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Robot an effective pain management tool for premature babies

Researchers have designed a therapeutic robot that simulates human skin-to-skin contact, helping reduce pain for babies in the neonatal intensive care unit at BC Women’s.
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​Premature babies admitted to the neonatal intensive care unit, or NICU, often undergo medically necessary procedures, some of which can be uncomfortable. To help babies cope, health care providers recommend techniques like skin-to-skin holding or hand hugging.

Calmer, the therapeutic robot, was created with this in mind, helping mimic the parent’s heartbeat sounds, breathing motion and the feel of human skin. 

In a study published today in Pain Reports, the researchers found that Calmer worked no differently for reducing pain-related indicators in premature, or preterm, infants than hand hugging—a technique where a caregiver places their hands gently to contain the infant’s head, arms and legs in a curled position—during blood collection. The findings suggest the robot could be a helpful tool for pain relief when parents are not available.

“The best treatment is for parents to hold babies skin-to-skin, but if that’s not an option, we wanted to be able to provide something else that could help,” said the study’s lead author Liisa Holsti, the Canada Research Chair in Neonatal Health and Development, an associate professor in the department of occupational science and occupational therapy at UBC, and an investigator at BC Children’s Hospital and Women’s Health Research Institute (WHRI).

“We found that there were no significant differences between Calmer and human touch—the robot provided the same level of pain relief for infants as a human,” Holsti added. “While there is no replacement for a parent holding their infant, our findings are exciting in that they open up the possibility of an additional tool for managing pain in preterm infants.”


The researchers collaborated with MAKE+ engineers at the British Columbia Institute of Technology’s Centre for Applied Research and Innovation to design and build Calmer. The robot is designed as a platform that fits inside a NICU incubator, replacing the standard mattress. Calmer’s heart and breathing rate can be adjusted to mimic a parent’s heart rate. The robot is also covered with a skin-like surface that moves up and down to simulate breathing.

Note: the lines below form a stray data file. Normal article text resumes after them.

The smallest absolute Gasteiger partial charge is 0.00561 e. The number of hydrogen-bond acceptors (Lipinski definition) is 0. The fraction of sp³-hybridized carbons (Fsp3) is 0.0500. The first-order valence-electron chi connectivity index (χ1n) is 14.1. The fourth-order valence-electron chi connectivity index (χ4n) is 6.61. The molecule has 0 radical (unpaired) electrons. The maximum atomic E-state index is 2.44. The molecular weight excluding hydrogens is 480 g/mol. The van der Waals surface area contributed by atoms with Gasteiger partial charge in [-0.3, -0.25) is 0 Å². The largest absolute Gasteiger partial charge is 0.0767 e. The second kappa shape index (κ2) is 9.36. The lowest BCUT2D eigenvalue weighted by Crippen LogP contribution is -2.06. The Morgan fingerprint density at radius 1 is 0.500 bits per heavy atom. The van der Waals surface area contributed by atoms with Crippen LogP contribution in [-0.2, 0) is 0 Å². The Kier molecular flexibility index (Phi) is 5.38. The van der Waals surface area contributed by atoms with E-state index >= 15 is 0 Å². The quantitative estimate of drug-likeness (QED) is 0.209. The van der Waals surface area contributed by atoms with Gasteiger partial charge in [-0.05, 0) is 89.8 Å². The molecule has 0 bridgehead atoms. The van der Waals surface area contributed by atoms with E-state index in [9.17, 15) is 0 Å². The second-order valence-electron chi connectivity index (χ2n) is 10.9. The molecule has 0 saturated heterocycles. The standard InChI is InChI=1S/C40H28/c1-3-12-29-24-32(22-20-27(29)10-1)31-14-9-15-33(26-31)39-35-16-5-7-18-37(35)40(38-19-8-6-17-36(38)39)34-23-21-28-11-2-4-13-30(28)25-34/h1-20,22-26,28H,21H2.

To test Calmer’s effectiveness at reducing pain, the researchers conducted a randomized clinical trial with 49 premature infants admitted to the NICU at BC Women’s. After obtaining informed consent from parents, the researchers randomly allocated infants who were born prematurely between 27 and 36 weeks of pregnancy to either the Calmer or human touch group while they had their blood drawn. Infants in both groups also received a soother. 

Babies in the human touch group received hand hugging. Previous research has shown that hand hugging—the current standard treatment for premature babies at BC Women’s—is an effective strategy for reducing pain in these infants when having their blood drawn.

Using a variety of measures to assess pain, such as the babies’ heart rate, facial and hand movements, the researchers found that Calmer and human touch were no different for reducing pain. Both groups of infants experienced a reduction of two points on the pain scale, which is considered “clinically significant,” said Holsti. 

The findings are especially important since previous research has found that early exposure to pain has a negative effect on premature babies’ brain development. The researchers are now looking at the effects of Calmer for stress reduction in the NICU over longer periods.

Holsti said she hopes all incubators will be designed with this technology embedded in them in the future.

For Vancouver mom Lauren Mathany, the potential benefits of the Calmer robot are promising, especially for parents who aren’t able to be in the hospital with their babies at all times, she said.

Mathany’s twin daughters, Hazel and Isla, were born prematurely 24 weeks into her pregnancy. Weighing less than two pounds each, the tiny babies spent the next four months in the NICU at BC Women’s Hospital + Health Centre. 

“We were very lucky that we lived fairly close by, but even then, we could not be at the hospital 24-7,” said Mathany. “It would be great to have an additional tool like Calmer to help out.”

The study was co-authored by Karon MacLean in the UBC department of computer science, Dr. Tim Oberlander at BC Children’s, WHRI and UBC’s department of pediatrics, Dr. Anne Synnes at BC Children’s, WHRI and UBC’s department of pediatrics, and Rollin Brant at BC Children’s and UBC’s department of statistics. It was funded by a grant from the Canadian Institutes of Health Research.

BC Children's Hospital; BC Children's Hospital Research Institute; BC Women's Hospital + Health Centre; NICU
Research; Children's Health
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